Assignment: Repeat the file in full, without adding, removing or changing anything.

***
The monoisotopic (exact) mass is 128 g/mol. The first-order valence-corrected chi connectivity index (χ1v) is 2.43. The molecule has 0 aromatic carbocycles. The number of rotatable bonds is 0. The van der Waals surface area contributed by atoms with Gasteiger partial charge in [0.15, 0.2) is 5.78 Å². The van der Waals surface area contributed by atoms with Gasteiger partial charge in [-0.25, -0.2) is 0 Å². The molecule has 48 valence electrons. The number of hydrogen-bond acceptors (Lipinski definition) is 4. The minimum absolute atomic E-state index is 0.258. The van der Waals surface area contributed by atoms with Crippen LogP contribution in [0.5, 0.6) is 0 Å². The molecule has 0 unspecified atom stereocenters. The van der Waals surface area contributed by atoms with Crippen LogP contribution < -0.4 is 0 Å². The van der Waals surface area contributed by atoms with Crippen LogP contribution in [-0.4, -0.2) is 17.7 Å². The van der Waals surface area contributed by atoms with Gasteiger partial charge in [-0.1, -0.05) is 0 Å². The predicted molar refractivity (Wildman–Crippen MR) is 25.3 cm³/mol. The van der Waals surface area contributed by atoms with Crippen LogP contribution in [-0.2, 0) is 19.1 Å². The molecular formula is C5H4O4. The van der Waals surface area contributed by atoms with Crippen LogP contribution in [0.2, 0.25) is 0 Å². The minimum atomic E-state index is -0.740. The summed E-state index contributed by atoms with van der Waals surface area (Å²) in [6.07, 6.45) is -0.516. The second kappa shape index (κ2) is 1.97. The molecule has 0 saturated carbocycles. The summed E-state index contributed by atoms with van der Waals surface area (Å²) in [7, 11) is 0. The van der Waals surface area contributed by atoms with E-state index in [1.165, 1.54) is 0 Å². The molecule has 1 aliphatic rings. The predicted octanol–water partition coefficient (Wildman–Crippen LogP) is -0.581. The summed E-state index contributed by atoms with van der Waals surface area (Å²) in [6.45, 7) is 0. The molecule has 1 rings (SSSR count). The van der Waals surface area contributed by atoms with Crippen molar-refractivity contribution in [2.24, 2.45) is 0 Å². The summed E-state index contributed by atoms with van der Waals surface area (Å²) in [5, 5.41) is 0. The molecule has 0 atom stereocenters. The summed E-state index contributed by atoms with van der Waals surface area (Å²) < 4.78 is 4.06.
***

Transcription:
The monoisotopic (exact) mass is 128 g/mol. The first-order valence-corrected chi connectivity index (χ1v) is 2.43. The molecule has 0 aromatic carbocycles. The number of rotatable bonds is 0. The van der Waals surface area contributed by atoms with Gasteiger partial charge in [0.15, 0.2) is 5.78 Å². The van der Waals surface area contributed by atoms with Gasteiger partial charge in [-0.25, -0.2) is 0 Å². The molecule has 48 valence electrons. The number of hydrogen-bond acceptors (Lipinski definition) is 4. The minimum absolute atomic E-state index is 0.258. The van der Waals surface area contributed by atoms with Crippen LogP contribution in [0.5, 0.6) is 0 Å². The molecule has 0 unspecified atom stereocenters. The van der Waals surface area contributed by atoms with Crippen LogP contribution < -0.4 is 0 Å². The van der Waals surface area contributed by atoms with Crippen LogP contribution in [-0.4, -0.2) is 17.7 Å². The van der Waals surface area contributed by atoms with Gasteiger partial charge in [-0.1, -0.05) is 0 Å². The predicted molar refractivity (Wildman–Crippen MR) is 25.3 cm³/mol. The van der Waals surface area contributed by atoms with Crippen LogP contribution in [-0.2, 0) is 19.1 Å². The molecular formula is C5H4O4. The van der Waals surface area contributed by atoms with Crippen LogP contribution in [0.2, 0.25) is 0 Å². The minimum atomic E-state index is -0.740. The summed E-state index contributed by atoms with van der Waals surface area (Å²) in [6.07, 6.45) is -0.516. The second kappa shape index (κ2) is 1.97. The molecule has 0 saturated carbocycles. The summed E-state index contributed by atoms with van der Waals surface area (Å²) in [7, 11) is 0. The van der Waals surface area contributed by atoms with E-state index in [1.165, 1.54) is 0 Å². The molecule has 1 aliphatic rings. The predicted octanol–water partition coefficient (Wildman–Crippen LogP) is -0.581. The summed E-state index contributed by atoms with van der Waals surface area (Å²) in [6.45, 7) is 0. The molecule has 1 rings (SSSR count). The van der Waals surface area contributed by atoms with Crippen molar-refractivity contribution in [2.24, 2.45) is 0 Å². The summed E-state index contributed by atoms with van der Waals surface area (Å²) in [5, 5.41) is 0. The molecule has 0 atom stereocenters. The summed E-state index contributed by atoms with van der Waals surface area (Å²) < 4.78 is 4.06.